Exchanges are about promoting international understanding. In order to understand the United States, it is essential to learn about our system of government. Elections are a great opportunity to see our democratic process in action. Thanks to the American tax payer, thousands of visitors have been able to observe the spectacle through the U.S. Department of State International Visitor Leadership Program (IVLP).
Elections affect everything
“Every program topic relates to elections,” says Associate Program Officer, Elizabeth Ganshert, simply because of the impact of our representatives’ decisions on daily life. Already, every IVLP participant receives a briefing on American federalism at the beginning of their program. Those in town for the elections get to experience the system first hand.
“International exchange participants are fascinated with our elections, regardless of their project topic,” says Senior Program Officer Frank Justice. “If I have a group in the United States on Election Day, I make sure they have a chance to visit a polling place or have some opportunity to observe democracy in action.” This even included a project from China in 2012 that focused on our financial system. Despite the seemingly random nature of the meeting, visiting a St. Louis polling place on Election Day was a highlight of the program.
Viewing parties, celebrations, and celebrity run-ins
Elections are particularly memorable when visitors get to meet the winning candidate. On Election Day in 1992, a Portuguese journalist was in Little Rock, Arkansas. Democratic Candidate Bill Clinton was also in Little Rock, his hometown, where he gave his acceptance speech to be President of the United States. “Not only did the visitor attend the rally for Clinton, but he was brought to an after-rally party by the local programmer, where he met and talked to President Bill Clinton, First Lady Hillary Clinton, Vice President Al Gore, and Second Lady Tipper Gore,” recalls Senior Program Officer, Joanne Clark.
Even if visitors are unable to meet the candidates, they often have the opportunity to attend viewing parties. In 2012, Meridian hosted a Presidential Election Viewing Party, inviting visitors and friends to watch the results roll in.
Making elections accessible for all
Elections are a chance to show how government makes voting accessible to those with disabilities. Justice remembers one group that discussed local elections with the Executive Director of the DC Board of Elections and Ethics. Participants then crossed the Potomac River to visit to two separate polling places in Alexandria, Virginia. A blind visitor from Ethiopia had an opportunity to learn about and test the voting equipment for the visually impaired. The visitor said this experience “demonstrated inclusiveness and equal accommodation for all in the United States.”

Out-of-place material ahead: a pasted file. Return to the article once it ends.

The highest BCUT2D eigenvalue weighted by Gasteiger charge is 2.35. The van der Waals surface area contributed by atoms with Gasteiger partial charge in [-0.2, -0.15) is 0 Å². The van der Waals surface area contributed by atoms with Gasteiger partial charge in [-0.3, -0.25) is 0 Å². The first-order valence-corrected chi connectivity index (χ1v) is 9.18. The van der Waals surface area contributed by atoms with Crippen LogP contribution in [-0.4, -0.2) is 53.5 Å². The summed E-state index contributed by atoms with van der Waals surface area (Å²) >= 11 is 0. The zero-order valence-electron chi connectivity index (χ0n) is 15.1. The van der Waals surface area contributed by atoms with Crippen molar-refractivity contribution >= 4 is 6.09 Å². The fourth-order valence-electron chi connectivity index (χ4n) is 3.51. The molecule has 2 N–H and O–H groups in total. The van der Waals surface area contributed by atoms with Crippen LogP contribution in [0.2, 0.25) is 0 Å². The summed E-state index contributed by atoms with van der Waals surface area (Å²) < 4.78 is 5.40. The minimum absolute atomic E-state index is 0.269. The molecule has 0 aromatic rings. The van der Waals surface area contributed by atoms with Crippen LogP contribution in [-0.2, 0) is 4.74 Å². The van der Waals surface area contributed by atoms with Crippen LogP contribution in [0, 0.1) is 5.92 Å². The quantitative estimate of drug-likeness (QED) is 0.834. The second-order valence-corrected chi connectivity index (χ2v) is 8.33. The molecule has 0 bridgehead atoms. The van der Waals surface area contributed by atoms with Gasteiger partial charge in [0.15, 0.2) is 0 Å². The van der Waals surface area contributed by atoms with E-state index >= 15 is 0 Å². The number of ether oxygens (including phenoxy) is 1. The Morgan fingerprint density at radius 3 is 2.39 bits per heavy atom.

Before the Vote: Debates and primaries
Before Election Day, visitors have had the opportunity to view various debates, either in person or at debate viewing parties. In 2012, we hosted over 100 international visitors to view the foreign policy presidential debate between Governor Mitt Romney and President Barack Obama.
— Exchange Programs (@ECAatState) October 23, 2012
Visitors also frequently observe primary elections. One group visited San Antonio, Texas to discuss voter registration, ballot access, voting procedures and other aspects of the local election process. Afterwards, the group had a chance to review sample voting machines. “This session was among the best on the project,” said Justice. “Multiple participants found the way in which technology is applied to the voting machines to be eye opening, while the Sri Lankan visitor was delighted by the concept of voting by mail for the elderly.” On Election Day, the delegation was divided into small groups and assigned to local volunteers who took them to multiple polling places and later to candidate victory and defeat parties.
Observing elections and exchanging ideas
Stories from visitors exchanging ideas and comparing processes on Election Day are endless. Justice remembers a Bangladeshi visitor exclaiming, “I now have a real image of what a free and fair election looks like.” Program Officer Renee Worthington saw Iraqi election stakeholders talk to volunteers and observe a hand count of votes. Vice President Henry Collins once took Australian visitors to a polling place in Reston, Virginia, where they were shocked at the low voter turnout.
Turnout for midterms is lower for both voters and international visitors. For the 2008 Presidential Election, Meridian arranged a project called iVOTE that brought 100 Election Fellows from 73 countries to observe elections. While this year is fewer, we still have visitors observing elections in Sacramento, California, Manchester, New Hampshire, Raleigh, North Carolina, Louisville, Kentucky, and Washington, DC.
Check back next week for a blog compiling international visitor impressions of Election Day 2014, from both IVLP and GlobalConnect projects.